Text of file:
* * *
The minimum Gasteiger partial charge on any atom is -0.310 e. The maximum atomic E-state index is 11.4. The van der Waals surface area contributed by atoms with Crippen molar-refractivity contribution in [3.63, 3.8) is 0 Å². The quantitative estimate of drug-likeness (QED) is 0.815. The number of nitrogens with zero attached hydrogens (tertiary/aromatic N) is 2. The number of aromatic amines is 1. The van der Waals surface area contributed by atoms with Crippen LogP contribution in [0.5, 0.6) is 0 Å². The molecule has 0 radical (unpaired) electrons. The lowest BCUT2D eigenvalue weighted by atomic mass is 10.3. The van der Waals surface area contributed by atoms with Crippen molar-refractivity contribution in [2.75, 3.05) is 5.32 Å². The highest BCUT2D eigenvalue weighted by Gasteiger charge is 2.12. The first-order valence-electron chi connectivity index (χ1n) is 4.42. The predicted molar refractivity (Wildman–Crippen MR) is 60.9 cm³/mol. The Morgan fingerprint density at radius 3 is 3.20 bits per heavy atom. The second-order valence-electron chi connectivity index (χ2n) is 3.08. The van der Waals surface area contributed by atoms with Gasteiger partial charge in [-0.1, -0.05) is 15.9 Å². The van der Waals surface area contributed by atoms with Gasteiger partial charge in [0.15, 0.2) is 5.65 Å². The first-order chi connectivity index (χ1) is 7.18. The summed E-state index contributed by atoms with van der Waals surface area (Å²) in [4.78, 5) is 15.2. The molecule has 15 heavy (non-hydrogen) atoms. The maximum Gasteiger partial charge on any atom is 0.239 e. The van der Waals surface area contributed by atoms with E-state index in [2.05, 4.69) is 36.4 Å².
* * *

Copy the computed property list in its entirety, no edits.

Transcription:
The minimum Gasteiger partial charge on any atom is -0.310 e. The maximum atomic E-state index is 11.4. The van der Waals surface area contributed by atoms with Crippen molar-refractivity contribution in [3.63, 3.8) is 0 Å². The quantitative estimate of drug-likeness (QED) is 0.815. The number of nitrogens with zero attached hydrogens (tertiary/aromatic N) is 2. The number of aromatic amines is 1. The van der Waals surface area contributed by atoms with Crippen LogP contribution in [0.5, 0.6) is 0 Å². The molecule has 0 radical (unpaired) electrons. The lowest BCUT2D eigenvalue weighted by atomic mass is 10.3. The van der Waals surface area contributed by atoms with Crippen molar-refractivity contribution in [2.75, 3.05) is 5.32 Å². The highest BCUT2D eigenvalue weighted by Gasteiger charge is 2.12. The first-order valence-electron chi connectivity index (χ1n) is 4.42. The predicted molar refractivity (Wildman–Crippen MR) is 60.9 cm³/mol. The Morgan fingerprint density at radius 3 is 3.20 bits per heavy atom. The second-order valence-electron chi connectivity index (χ2n) is 3.08. The van der Waals surface area contributed by atoms with Gasteiger partial charge in [-0.1, -0.05) is 15.9 Å². The van der Waals surface area contributed by atoms with Gasteiger partial charge in [0.15, 0.2) is 5.65 Å². The first-order chi connectivity index (χ1) is 7.18. The summed E-state index contributed by atoms with van der Waals surface area (Å²) in [4.78, 5) is 15.2. The molecule has 15 heavy (non-hydrogen) atoms. The maximum Gasteiger partial charge on any atom is 0.239 e. The van der Waals surface area contributed by atoms with E-state index in [2.05, 4.69) is 36.4 Å².